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Tidal locking radius

  1. Mar 17, 2006 #1
    How does one compute the tidal locking radius of say a planet on a putative moon its area?

    Is there a formula?
    rieman zeta
     
  2. jcsd
  3. Mar 17, 2006 #2

    pervect

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    There's a formula for how fast tidal lock occurs, see for instance

    http://groups.google.com/group/rec.arts.sf.science/msg/e05283a619187a8f?dmode=source&hl=en



    The very rough justification for this formula goes like this:

    tidal height is proportional to (M/a)^3
    stored tidal energy is proportioanl to tidal height squared
    some fraction of the stored tidal energy gets disapated every cycle. A cycle occurs every time the planet rotates.

    This gives a M^2/a^6 dependence on the tidal braking torque, or an a^6/M^2 dependence on the "time constant". This addresses only the dependence on mass and distance, but those are the main variables of interest.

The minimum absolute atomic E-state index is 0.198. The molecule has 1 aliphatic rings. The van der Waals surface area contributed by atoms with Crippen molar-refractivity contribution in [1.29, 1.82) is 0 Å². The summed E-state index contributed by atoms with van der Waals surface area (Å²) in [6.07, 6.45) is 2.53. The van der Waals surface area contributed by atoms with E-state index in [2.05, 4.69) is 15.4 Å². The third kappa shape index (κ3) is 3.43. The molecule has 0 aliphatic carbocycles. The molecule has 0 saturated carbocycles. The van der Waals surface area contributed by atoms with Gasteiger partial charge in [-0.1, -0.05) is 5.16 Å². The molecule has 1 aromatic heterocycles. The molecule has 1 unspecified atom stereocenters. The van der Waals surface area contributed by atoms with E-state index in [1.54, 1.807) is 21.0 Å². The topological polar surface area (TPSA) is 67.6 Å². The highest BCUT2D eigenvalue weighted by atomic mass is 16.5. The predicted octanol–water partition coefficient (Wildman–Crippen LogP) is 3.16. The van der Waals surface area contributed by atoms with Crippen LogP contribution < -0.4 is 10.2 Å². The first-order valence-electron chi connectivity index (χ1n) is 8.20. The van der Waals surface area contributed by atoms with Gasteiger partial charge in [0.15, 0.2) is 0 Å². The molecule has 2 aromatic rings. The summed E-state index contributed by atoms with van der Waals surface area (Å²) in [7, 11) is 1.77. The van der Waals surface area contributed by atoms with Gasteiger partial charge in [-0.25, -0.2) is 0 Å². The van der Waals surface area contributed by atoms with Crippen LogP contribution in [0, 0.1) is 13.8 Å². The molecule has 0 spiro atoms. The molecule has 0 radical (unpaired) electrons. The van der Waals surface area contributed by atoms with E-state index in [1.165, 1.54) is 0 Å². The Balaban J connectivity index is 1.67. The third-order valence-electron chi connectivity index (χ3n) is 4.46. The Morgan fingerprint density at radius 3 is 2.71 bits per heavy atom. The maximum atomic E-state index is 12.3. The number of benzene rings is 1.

'a' here is the semi-major axis of the orbit of the body being locked around the more massive body, what you would be calling (I think) the "tidal locking radius" of the more massive body.

    Note that you have to specify the time allowed for the lock occured - theoretically, anything will lock up given enough time.

    For more details, see the quoted textbook source. I really don't know much more than what I've quoted (plus the comments I've added about the a^6 dependency) - specifically I don't have much insight into the numerical values of Q and k2 (though Brian Davis probably does, I don't think he's on this board).
     
    Last edited: Mar 17, 2006
  4. Mar 17, 2006 #3
    thanks

    Although I am light years ahead of where I was before your reply, I would invite others to continue to edify me.

    Thanks
    Riemann Zeta
     
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